Sunday, 26 March 2017

Lent Week 4 Sunday (Year A)

Readings: 1 Samuel 16:1b, 6-7, 10-13a; Psalm 22(23); Ephesians 5:8-14; John 9:1-41

John 9 is masterly in showing how those who cannot see are led to ever clearer sight and those who think they can see become uncertain, confused and eventually blind. The central characters are Jesus and the man who was born blind. The blind man’s journey takes him from darkness to light. He comes to see not just the things around him, which he had not seen before, but the reality of Jesus.  At first he refers to him simply as ‘the man called Jesus’. Under pressure from the Pharisees he comes to see further: ‘he is a prophet’. Further pressure leads to him saying ‘if this man were not from God, he would not be able to do anything’. Finally, meeting Jesus now as one who can see, the man is asked whether he believes in the Son of Man. ‘Who is he that I may believe in him’, he asks. Just as he revealed himself to the woman of Samaria so now Jesus says ‘You have seen him, the one speaking to you is he’. And the man believes, and worships, ‘I do believe, Lord’.

The people wonder whether it is the same man or not. Their confidence in the testimony of their own eyes is shaken. It looks like the man who was born blind, and some are certain it is he, but others are not so sure: ‘it only looks like him’. Appearances and reality become confused, and people’s confidence in the testimony of their eyes is weakened.

But the parents and their son speak confidently of what they know without exaggeration and without ambiguity. They seem to be holy people rather than sinners, since they are simply honest and are not moved by the intimidation of the powerful. The parents of the man born blind are involved from the beginning, referred to in the opening question of the disciples: ‘who sinned, this man or his parents, that he was born blind?’ This confident way of seeing the world, to which both disciples and Pharisees subscribe, is immediately and decisively rejected by Jesus. This is not at all how he sees things: the man’s blindness, far from being evidence of somebody’s sin, is rather for the sake of making visible the wonders of God.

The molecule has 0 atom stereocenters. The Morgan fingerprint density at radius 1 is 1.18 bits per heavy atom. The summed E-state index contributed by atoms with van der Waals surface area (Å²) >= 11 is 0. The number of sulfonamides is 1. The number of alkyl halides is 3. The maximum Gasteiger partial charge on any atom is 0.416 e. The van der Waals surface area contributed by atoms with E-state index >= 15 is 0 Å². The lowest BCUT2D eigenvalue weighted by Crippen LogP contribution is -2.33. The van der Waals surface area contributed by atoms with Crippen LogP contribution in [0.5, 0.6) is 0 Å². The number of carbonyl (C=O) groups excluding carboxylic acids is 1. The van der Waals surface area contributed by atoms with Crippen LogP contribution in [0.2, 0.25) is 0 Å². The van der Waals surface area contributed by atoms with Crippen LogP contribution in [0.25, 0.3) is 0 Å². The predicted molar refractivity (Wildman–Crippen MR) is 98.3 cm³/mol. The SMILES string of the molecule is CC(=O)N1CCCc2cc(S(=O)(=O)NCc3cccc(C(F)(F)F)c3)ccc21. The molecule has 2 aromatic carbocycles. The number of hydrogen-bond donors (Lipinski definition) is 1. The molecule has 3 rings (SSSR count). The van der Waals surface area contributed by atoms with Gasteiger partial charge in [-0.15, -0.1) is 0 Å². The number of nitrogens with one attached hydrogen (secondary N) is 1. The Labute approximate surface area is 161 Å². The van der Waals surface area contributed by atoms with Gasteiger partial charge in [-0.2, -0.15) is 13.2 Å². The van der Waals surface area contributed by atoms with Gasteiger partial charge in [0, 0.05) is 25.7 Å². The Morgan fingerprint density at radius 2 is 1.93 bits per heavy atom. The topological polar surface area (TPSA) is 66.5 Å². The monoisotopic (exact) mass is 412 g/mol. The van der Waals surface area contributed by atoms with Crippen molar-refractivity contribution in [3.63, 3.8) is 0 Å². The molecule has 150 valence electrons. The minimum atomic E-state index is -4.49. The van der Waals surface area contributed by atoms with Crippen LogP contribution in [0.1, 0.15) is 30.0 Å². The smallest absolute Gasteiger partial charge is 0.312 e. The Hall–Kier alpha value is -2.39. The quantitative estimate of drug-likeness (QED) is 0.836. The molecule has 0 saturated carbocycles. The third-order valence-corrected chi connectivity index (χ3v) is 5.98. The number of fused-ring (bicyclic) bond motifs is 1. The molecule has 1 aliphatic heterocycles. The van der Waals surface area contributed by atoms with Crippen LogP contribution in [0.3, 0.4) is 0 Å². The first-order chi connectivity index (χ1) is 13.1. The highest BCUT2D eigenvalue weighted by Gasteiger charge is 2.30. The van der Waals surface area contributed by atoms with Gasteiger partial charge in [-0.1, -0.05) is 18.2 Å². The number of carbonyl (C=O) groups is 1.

Like their son, the parents answer simply and honestly about what they know to be certain. They are not prepared to get into theological arguments with the Pharisees but simply speak what they know, what the witness of their own eyes tells them, and they do not lose confidence in that. ‘He is old enough, ask him’, they say. The blind man likewise is not disposed to speculation (which is a kind of imaginary seeing) but stays simply with what he knows to be true. It makes the witness of his faith at the end all the more compelling: here is a man prepared to speak only what he is certain to be true and he has come to believe in Jesus as the Son of Man.

The Pharisees begin with supreme confidence in how they see the world. For them it is obvious that somebody has sinned here, either the man or his parents, and this explains his blindness. His healing by Jesus disturbs their world. Once again he has acted on the Sabbath, but that is only the beginning. They try to force the man, and then his parents, to confirm that the Pharisees’ way of seeing things is correct and that what is going on must be from the evil one rather than from God. The man and his parents resist this pressure as we have seen: a simple and straightforward ‘whatever about all that (theological speculation), what we know is this …’

The Pharisees stand on their authority to teach and interpret the law and so cannot receive the man’s testimony. They must squeeze his experience into their way of seeing and cannot allow what has happened to illuminate the world in a new way. They persist in thinking they are the ones who see correctly and that the man, his parents, Jesus, the disciples – these are all getting it wrong, colluding in sinful activity rather than making visible the wonderful works of God.

But the transformation in their case is as complete as the transformation of the man born blind. He was blind and now he can see. They thought they could see, persist in their belief, and so are blind in a way that is more difficult to heal. The whole story is rounded off by Jesus directly contradicting the premise with which it began: ‘if you were blind you would have no sin’, he says to them, but because you persist in saying ‘we see’, your sin remains.

So what position do we take up in all this? Are we among those confident of their own way of seeing the world to the point of being closed to any new revelation or illumination? Have we identified ourselves so completely with our way of seeing things that it would require a miracle to shift us to something broader, wider, and deeper? In the presence of Jesus, the light of the world, are we among those who reach out for his help in order to see, or do we prefer to stand like bats in the sunlight, relying on our familiar way of seeing, unaware that we are still dealing only with shadows, images, vain speculations?

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